Diwali: Goddess of Good Fortune

music
ambience: Hindu priest chants with bell, strong chant, Hindu temple, loud brass bell

We’re listening to the sounds of a celebration of light and good fortune. I’m Jim Metzner, and this is the Pulse of the Planet. During the autumn festival of known as Diwali, Hindu merchants and businessmen light ceremonial lamps and pray to the goddess Loxmi to bring wealth and good luck in the upcoming year. Swami Brahmananda is with the Hindu Temple Society of North America in Queens, New York.

“Many people worship Loxmi, the goddess of wealth, because Hindus believe wealth will stay with you only if you are good. To try to possess wealth or try to get wealth in a bad way, she’s going to go away. The goddess of wealth won’t stay. So any wealth earned, ill-gotten wealth will never prosper, like that proverb. So we worship goddess Loxmi for new beginning, for a new prosperous life.”

ambience: big brass bell

Visitors at a Hindu temple approach a statue of the goddess and try to gain her attention by ringing a large brass bell which hangs nearby. Surrounded by thousands of small oil lamps, worshippers wait patiently to receive a special mantra from a Hindu priest. But Swami Brahmananda says that the mantra is not just a prayer for financial gain. The Hindu ideal of wealth, he says, stretches far beyond the simple pursuit of money.

“Money is not totally a wealth. People have money but they have no peace. You can’t buy peace with money. You may have a big house with ten bedrooms, you may lie down and you won’t get sleep. Money can give you comfort, money cannot buy you peace. The only difference between a wealthy man and the poor man, is that the poor man suffers uncomfortably, the rich man suffers comfortably. That’s all. That’s the only difference between the poor and the rich. ”

Pulse of the Planet is presented by the National Science Foundation, with additional support provided by the National Endowment for the Humanities. I’m Jim Metzner.

music

Diwali: Goddess of Good Fortune

The Hindu goddess of good fortune is worshipped during a ceremony of light and chanting, for blessings of spiritual wealth and enlightenment.
Air Date:10/23/2003
Scientist:
Transcript:


music
ambience: Hindu priest chants with bell, strong chant, Hindu temple, loud brass bell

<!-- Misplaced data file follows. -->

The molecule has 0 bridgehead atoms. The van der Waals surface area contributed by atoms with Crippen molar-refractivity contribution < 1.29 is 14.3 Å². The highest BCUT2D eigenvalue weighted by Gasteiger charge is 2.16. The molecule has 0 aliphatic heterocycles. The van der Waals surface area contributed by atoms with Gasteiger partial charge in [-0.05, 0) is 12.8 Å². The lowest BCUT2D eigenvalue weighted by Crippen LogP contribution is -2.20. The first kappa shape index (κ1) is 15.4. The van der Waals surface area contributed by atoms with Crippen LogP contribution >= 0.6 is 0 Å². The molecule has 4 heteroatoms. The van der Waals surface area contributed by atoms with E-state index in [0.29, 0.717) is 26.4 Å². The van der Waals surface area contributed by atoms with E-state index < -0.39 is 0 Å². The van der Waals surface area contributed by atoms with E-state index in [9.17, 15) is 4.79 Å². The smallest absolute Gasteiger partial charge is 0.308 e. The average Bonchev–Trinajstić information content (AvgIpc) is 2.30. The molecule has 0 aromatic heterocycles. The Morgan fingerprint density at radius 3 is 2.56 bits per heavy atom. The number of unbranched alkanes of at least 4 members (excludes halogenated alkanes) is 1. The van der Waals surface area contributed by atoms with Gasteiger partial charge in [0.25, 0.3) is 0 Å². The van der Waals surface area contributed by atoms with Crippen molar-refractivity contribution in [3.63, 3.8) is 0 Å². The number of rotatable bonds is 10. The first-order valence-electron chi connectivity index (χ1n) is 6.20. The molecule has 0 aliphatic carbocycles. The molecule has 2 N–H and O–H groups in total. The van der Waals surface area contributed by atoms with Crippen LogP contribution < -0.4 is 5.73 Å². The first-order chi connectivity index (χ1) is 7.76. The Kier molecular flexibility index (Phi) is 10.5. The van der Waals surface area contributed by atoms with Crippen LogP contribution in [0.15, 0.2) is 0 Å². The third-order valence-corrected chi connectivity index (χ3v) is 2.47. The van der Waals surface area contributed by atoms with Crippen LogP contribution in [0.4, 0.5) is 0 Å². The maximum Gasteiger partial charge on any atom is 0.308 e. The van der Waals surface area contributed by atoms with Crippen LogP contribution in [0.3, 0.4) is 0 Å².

We're listening to the sounds of a celebration of light and good fortune. I'm Jim Metzner, and this is the Pulse of the Planet. During the autumn festival of known as Diwali, Hindu merchants and businessmen light ceremonial lamps and pray to the goddess Loxmi to bring wealth and good luck in the upcoming year. Swami Brahmananda is with the Hindu Temple Society of North America in Queens, New York.

"Many people worship Loxmi, the goddess of wealth, because Hindus believe wealth will stay with you only if you are good. To try to possess wealth or try to get wealth in a bad way, she's going to go away. The goddess of wealth won't stay. So any wealth earned, ill-gotten wealth will never prosper, like that proverb. So we worship goddess Loxmi for new beginning, for a new prosperous life."

ambience: big brass bell

Visitors at a Hindu temple approach a statue of the goddess and try to gain her attention by ringing a large brass bell which hangs nearby. Surrounded by thousands of small oil lamps, worshippers wait patiently to receive a special mantra from a Hindu priest. But Swami Brahmananda says that the mantra is not just a prayer for financial gain. The Hindu ideal of wealth, he says, stretches far beyond the simple pursuit of money.

"Money is not totally a wealth. People have money but they have no peace. You can't buy peace with money. You may have a big house with ten bedrooms, you may lie down and you won't get sleep. Money can give you comfort, money cannot buy you peace. The only difference between a wealthy man and the poor man, is that the poor man suffers uncomfortably, the rich man suffers comfortably. That's all. That's the only difference between the poor and the rich. "

Pulse of the Planet is presented by the National Science Foundation, with additional support provided by the National Endowment for the Humanities. I'm Jim Metzner.

music